FT. MEADE, Md. -- A military judge refused Tuesday to dismiss the charges against the Army private accused of treason for providing reams of government secrets to WikiLeaks, saying numerous pretrial delays were necessary because of the “voluminous amount of classified information.” The ruling now clears the way for Pfc. Bradley Manning to appear in a military courtroom here Thursday and probably plead guilty to some of the lesser charges against...
OPINION
August 5, 2010
For years, members of Congress have tied themselves in knots trying to figure out how to pass a "shield law" that allows journalists to protect the identities of sources without giving anything to journalists whom those same members do not like or appreciate. Lawmakers recognize the value of protecting sources when they disclose the Pentagon Papers or details about Watergate, but they're less keen on those who reveal corporate secrets or classified documents about wars they support. Now, with a shield law poised for approval, the WikiLeaks disclosures of classified material from Afghanistan have reinforced the timidity that has delayed this legislation for too long.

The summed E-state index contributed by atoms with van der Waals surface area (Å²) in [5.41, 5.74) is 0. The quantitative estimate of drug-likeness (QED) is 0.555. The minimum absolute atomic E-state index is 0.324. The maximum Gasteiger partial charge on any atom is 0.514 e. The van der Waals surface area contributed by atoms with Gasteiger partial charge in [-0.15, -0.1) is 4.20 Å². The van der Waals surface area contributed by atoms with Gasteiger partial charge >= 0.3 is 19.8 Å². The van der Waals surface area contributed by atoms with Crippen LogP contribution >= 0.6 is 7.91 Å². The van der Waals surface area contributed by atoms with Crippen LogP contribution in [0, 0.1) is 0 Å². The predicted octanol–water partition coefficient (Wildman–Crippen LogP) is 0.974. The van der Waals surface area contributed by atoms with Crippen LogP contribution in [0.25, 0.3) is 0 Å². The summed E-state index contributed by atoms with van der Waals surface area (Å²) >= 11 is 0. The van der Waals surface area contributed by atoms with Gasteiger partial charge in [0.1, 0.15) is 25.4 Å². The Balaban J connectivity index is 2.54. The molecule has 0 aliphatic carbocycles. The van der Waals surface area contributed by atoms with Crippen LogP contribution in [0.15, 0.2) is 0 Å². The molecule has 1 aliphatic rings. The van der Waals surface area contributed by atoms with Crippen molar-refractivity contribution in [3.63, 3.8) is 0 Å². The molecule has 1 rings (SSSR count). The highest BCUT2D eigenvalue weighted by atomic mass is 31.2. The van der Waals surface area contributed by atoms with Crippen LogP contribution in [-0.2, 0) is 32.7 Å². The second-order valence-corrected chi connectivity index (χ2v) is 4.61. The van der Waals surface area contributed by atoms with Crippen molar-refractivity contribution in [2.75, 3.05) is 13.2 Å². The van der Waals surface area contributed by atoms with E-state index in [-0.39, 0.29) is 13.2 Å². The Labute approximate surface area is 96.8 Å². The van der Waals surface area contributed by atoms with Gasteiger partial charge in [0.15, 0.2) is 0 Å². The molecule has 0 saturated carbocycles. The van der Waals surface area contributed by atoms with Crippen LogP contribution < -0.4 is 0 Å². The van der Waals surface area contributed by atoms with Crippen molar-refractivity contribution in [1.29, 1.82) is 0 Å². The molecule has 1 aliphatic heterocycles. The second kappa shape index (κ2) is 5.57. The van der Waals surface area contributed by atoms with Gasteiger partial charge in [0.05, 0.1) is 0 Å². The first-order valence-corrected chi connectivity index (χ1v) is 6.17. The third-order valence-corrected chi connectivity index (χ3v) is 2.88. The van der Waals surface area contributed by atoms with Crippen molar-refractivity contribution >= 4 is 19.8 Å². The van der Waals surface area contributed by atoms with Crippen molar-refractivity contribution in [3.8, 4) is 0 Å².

CALIFORNIA | LOCAL
March 6, 2008 | Henry Weinstein
A Swiss bank on Wednesday withdrew a federal lawsuit that had sparked an Internet furor by shutting down a muckraking website that publishes leaked documents alleging business and government misdeeds. The dismissal was requested by Julius Baer & Co. of Zurich, which had sued Wikileaks.org after the site posted internal company documents raising questions about alleged money laundering and tax evasion schemes at the bank's Cayman Islands branch. U.S. District Judge Jeffrey S. White, citing privacy laws and the threat of identity theft for the bank's customers, initially ordered the main entrance to the site shut down.